Day 21: Bir Hospital

Trip Start May 20, 2008
Trip End Aug 19, 2008

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Thursday, June 12, 2008

After a more rushed morning routine than usual, Christina and I hopped on a minibus bound for the city. Bir Hospital, "where chronically ill Nepalis go to die, not recommended" (Lonely Planet), was our destination. Steve backed out for fear of being more a liability than help and tempted me to do the same in lue of mutually dubious medical credentials, but I held me ground. The stuffed gorilla accompanied us on the journey and got to ride on a random generous passenger's lap while we held onto the railing for dear life. Something seemed amiss in town. Street merchants were packing up at ten in the morning, the cops were out in full camo & armor force, and the two of us exchanged "what are we getting in to?" looks. The King was going to officially step down today (thought that already happened? I guess not) and tense feelings were abound. Thankfully no political ickiness erupted, but the situation didn't help what was already becoming one of the greatest bouts of trepidation I've had since arriving in Nepal. This hospital, if the infamy was to be believed, could render me sleepless for the next week.

The bus dropped us off at a giant, drab, almost Soviet concrete monstrosity straddling central park. Faded lettering across the building's entrance spelled out "Bir Hospital (+ Hindi Scribble)" and confirmed we were in the right place. Before entering, we made a pit stop at Bir's pharmacy to pick up some Malaria pills for Christina's upcoming jungle trip. Of course the only type of pill they, the largest government hospital in the country, carry is the one formula that doesn't work against the Nepali strain of Malaria. Good logic, yes.

After giving the pharmacist a good juicy "wtf?," Christina led me through the evil double doors into the hospital itself. Posted on the main reception's wall was what looked like a giant menu of treatments and tests. "Carioscopy - 400 Rupees, Neuroscopy - 600 Rs, Thisscopy - 400, Thatscopy - 700" etc. The interior was not much different than an oversized NYC subway station, a maze of leaky concrete walls and ceilings, extremely functional with absolutely no thought or money given to aesthetics. Whatever gets the job done, I guess. Strange and probably noxious chemical smells were abound in some areas, sewage smells (minus actual sewage) were abound in others, but there were none of the garbage heaps or stray dogs that Jesse described. These were only the main hallways, however. Sealed metal double doors blocked our ways into the actual wards, and I'm not sure I wanted to imagine what was behind them. There was no way to get through them without Steve's girlfriend and her inside connection in any case.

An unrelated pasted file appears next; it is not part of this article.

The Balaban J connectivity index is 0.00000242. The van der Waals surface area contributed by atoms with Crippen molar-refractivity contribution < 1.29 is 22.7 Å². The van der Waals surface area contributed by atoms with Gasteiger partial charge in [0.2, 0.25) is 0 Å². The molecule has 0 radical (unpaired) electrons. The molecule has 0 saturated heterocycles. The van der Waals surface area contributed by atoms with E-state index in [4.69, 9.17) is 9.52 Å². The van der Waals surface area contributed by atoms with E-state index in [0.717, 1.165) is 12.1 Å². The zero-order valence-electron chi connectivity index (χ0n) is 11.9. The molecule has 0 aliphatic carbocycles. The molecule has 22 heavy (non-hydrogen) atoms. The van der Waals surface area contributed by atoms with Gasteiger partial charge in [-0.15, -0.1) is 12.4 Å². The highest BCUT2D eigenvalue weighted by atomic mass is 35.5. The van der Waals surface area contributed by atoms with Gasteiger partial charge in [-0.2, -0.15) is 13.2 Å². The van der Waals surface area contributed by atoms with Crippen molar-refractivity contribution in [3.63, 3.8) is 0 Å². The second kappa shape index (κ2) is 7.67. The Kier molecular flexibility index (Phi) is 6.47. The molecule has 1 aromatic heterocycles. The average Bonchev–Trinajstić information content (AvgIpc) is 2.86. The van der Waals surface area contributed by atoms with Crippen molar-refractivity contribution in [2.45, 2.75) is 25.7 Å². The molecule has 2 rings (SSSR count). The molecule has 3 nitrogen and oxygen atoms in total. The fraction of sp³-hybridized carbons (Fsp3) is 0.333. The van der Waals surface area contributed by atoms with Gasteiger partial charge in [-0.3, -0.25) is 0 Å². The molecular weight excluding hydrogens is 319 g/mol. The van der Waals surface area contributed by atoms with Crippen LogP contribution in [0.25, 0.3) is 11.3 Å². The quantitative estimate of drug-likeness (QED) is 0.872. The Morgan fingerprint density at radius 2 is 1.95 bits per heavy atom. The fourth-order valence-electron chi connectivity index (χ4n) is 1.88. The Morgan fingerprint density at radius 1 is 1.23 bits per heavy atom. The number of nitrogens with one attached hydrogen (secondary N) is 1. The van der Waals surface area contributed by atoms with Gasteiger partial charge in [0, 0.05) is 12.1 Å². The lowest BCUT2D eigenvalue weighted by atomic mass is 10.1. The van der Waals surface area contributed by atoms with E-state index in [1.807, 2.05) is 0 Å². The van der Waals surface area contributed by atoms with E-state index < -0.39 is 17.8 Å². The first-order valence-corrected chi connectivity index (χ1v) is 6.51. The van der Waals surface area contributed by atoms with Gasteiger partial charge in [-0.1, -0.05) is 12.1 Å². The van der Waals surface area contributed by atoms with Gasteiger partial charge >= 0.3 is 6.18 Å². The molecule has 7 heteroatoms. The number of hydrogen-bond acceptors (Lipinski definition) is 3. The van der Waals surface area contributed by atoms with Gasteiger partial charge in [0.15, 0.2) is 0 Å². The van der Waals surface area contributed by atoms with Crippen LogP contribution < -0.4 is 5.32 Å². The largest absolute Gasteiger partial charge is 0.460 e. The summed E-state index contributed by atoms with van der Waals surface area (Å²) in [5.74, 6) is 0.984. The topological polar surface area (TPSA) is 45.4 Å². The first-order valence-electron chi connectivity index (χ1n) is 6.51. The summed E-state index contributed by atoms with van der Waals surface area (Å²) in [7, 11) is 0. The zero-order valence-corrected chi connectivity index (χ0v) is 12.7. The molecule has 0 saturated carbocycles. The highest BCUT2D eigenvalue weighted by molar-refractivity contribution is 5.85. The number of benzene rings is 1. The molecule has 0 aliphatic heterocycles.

There were only a handful of unsealed wards: the physical therapy section, the kids section, and, of all things, the surgery section. Christina wanted to visit surgery after her observation appointment at physiotherapy, but the "Please remove your shoes and socks" (and walk barefoot across a hospital floor?? 'tf?) sign kept me out. Anyhow, Christina proceeded to the deserted physiotherapy section for a rendezvous with the head doctor, and I split of and headed to pediatrics, stuffed monkey in tow. The main room, a large and dank but brightly lit chamber with rows upon rows of beds was, like physiotherapy, utterly deserted. Perhaps all the parents figured their kids would be better off staying at home with folk medicine than even setting foot in this place? They'd probably be right.

Hoping to be pointed to wherever the terminally ill kiddies had gone, I approached the nurse's office (seven female doctors sitting around twiddling their thumbs) and engaged James Bond mode. I flashed my volunteer card and in as simple English I could think of explained that "I am Doctor Benimoff, I'm an American pediatherapist (lie) sent by VSN (lie) to entertain the children." They just looked at me funny. I whipped out the monkey and kind of bounced it around while repeating "Entertain! Kids! Kahaa (where) are kids?" in hopes that they'd get the message. "China, china" ("don't want/don't have") came the confused and slightly annoyed response. My Patch Adams plans thwarted, I just plopped the monkey onto my shoulders and started trotting around the halls giving it a piggy back ride. Scored smiles half the time, looked like an idiot the other half. This went on for maybe twenty minutes until I had the full length of halls covered. I probably should've tried harder and with more confidence to get to the patients (or maybe not, if I'd just get in the way. Who knows.) I dunno. The whole charade was probably misguided and pointless, but getting a few people to smile in a place as depressed as that had to have contributed something.

Out of time for now, adios.
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